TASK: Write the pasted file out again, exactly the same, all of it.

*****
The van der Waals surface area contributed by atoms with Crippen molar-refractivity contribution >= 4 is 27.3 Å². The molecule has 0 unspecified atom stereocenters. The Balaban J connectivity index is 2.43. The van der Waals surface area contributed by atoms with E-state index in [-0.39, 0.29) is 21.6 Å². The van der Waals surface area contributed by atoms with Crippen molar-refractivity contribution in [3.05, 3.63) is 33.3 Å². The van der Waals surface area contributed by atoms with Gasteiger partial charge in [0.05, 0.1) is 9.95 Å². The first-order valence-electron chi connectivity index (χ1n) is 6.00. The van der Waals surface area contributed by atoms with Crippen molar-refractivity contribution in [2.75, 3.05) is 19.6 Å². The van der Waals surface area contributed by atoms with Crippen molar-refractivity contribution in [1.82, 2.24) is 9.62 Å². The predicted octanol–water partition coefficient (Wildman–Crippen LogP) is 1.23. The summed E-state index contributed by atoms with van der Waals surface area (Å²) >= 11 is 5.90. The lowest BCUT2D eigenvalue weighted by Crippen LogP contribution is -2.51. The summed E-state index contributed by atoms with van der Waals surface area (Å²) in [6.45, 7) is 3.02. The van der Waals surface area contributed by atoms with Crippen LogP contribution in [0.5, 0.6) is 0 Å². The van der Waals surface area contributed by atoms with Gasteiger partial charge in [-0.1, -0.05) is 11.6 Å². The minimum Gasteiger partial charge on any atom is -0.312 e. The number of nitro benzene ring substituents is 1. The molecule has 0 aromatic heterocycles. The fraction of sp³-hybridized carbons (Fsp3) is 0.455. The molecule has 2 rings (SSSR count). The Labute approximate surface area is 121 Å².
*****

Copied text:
The van der Waals surface area contributed by atoms with Crippen molar-refractivity contribution >= 4 is 27.3 Å². The molecule has 0 unspecified atom stereocenters. The Balaban J connectivity index is 2.43. The van der Waals surface area contributed by atoms with E-state index in [-0.39, 0.29) is 21.6 Å². The van der Waals surface area contributed by atoms with Crippen molar-refractivity contribution in [3.05, 3.63) is 33.3 Å². The van der Waals surface area contributed by atoms with Gasteiger partial charge in [0.05, 0.1) is 9.95 Å². The first-order valence-electron chi connectivity index (χ1n) is 6.00. The van der Waals surface area contributed by atoms with Crippen molar-refractivity contribution in [2.75, 3.05) is 19.6 Å². The van der Waals surface area contributed by atoms with Crippen molar-refractivity contribution in [1.82, 2.24) is 9.62 Å². The predicted octanol–water partition coefficient (Wildman–Crippen LogP) is 1.23. The summed E-state index contributed by atoms with van der Waals surface area (Å²) >= 11 is 5.90. The lowest BCUT2D eigenvalue weighted by Crippen LogP contribution is -2.51. The summed E-state index contributed by atoms with van der Waals surface area (Å²) in [6.45, 7) is 3.02. The van der Waals surface area contributed by atoms with Crippen LogP contribution in [0.5, 0.6) is 0 Å². The van der Waals surface area contributed by atoms with Gasteiger partial charge in [-0.1, -0.05) is 11.6 Å². The minimum Gasteiger partial charge on any atom is -0.312 e. The number of nitro benzene ring substituents is 1. The molecule has 0 aromatic heterocycles. The fraction of sp³-hybridized carbons (Fsp3) is 0.455. The molecule has 2 rings (SSSR count). The Labute approximate surface area is 121 Å².